Comparison of the biometric values obtained by two different A-mode ultrasound devices (Eye Cubed vs. PalmScan): A Transversal, descriptive, and comparative study
1 Retina Department, Asociación para Evitar la Ceguera en México, 46 Vicente García Torres, Mexico DF 04030, Mexico
2 Medical Director. Oraya Therapeutics, Inc. 8000 Jarvis Ave. Newark, CA 94560, USA
3 Ocular Image Department, Asociación para Evitar la Ceguera en México, 46 Vicente García Torres, Mexico DF 04030, Mexico
4 Ophthalmology Department, Denver Health Medical Center. 777 Bannock Street, Denver, CO 80204, USA
BMC Ophthalmology 2010, 10:8 doi:10.1186/1471-2415-10-8Published: 24 March 2010
To assess the reliability of the measurements obtained with the PalmScan™, when compared with another standardized A-mode ultrasound device, and assess the consistency and correlation between the two methods.
Transversal, descriptive, and comparative study. We recorded the axial length (AL), anterior chamber depth (ACD) and lens thickness (LT) obtained with two A-mode ultrasounds (PalmScan™ A2000 and Eye Cubed™) using an immersion technique. We compared the measurements with a two-sample t-test. Agreement between the two devices was assessed with Bland-Altman plots and 95% limits of agreement.
70 eyes of 70 patients were enrolled in this study. The measurements with the Eye Cubed™ of AL and ACD were shorter than the measurements taken by the PalmScan™. The differences were not statistically significant regarding AL (p < 0.4) but significant regarding ACD (p < 0.001). The highest agreement between the two devices was obtained during LT measurement. The PalmScan™ measurements were shorter, but not statistically significantly (p < 0.2).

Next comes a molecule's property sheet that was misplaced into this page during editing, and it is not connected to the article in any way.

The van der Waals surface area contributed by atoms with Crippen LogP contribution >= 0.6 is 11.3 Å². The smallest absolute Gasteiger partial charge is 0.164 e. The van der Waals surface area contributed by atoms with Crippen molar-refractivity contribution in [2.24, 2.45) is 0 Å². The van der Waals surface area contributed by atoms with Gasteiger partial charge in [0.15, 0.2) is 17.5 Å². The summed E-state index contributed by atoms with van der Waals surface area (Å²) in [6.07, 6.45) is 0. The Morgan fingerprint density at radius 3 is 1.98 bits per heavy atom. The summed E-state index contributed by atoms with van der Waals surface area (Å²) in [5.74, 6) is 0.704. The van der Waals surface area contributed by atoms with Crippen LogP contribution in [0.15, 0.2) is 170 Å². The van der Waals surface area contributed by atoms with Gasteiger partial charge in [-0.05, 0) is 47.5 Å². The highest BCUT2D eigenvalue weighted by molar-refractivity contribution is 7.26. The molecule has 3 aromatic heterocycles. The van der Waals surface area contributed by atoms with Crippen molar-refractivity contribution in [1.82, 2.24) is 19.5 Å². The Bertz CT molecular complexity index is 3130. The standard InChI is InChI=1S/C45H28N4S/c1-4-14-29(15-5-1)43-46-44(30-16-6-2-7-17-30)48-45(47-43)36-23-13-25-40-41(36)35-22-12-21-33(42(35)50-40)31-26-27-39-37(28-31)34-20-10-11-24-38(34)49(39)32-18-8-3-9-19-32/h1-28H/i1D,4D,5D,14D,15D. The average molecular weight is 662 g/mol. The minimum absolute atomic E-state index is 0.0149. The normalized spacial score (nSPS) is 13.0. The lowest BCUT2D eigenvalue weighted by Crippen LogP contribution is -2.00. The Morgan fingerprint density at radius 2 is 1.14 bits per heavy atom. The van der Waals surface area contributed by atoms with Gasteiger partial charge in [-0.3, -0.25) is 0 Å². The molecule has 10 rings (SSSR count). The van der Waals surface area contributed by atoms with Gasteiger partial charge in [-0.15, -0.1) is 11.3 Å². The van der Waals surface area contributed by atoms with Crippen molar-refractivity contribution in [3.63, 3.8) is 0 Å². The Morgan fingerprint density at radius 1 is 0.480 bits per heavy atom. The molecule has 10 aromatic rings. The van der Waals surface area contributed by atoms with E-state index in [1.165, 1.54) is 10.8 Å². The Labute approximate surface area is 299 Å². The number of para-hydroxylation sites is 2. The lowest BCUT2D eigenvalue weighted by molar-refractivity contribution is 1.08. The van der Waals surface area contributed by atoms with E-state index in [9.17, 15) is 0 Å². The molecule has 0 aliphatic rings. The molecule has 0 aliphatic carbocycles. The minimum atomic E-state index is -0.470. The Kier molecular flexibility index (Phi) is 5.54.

The values of AL and LT, obtained with both devices are not identical, but within the limits of agreement. The agreement is not affected by the magnitude of the ocular dimensions (but only between range of 20 mm to 27 mm of AL and 3.5 mm to 5.7 mm of LT). A correction of about 0.5 D could be considered if an intraocular lens is being calculated. However due to the large variability of the results, the authors recommend discretion in using this conversion factor, and to adjust the power of the intraocular lenses based upon the personal experience of the surgeon.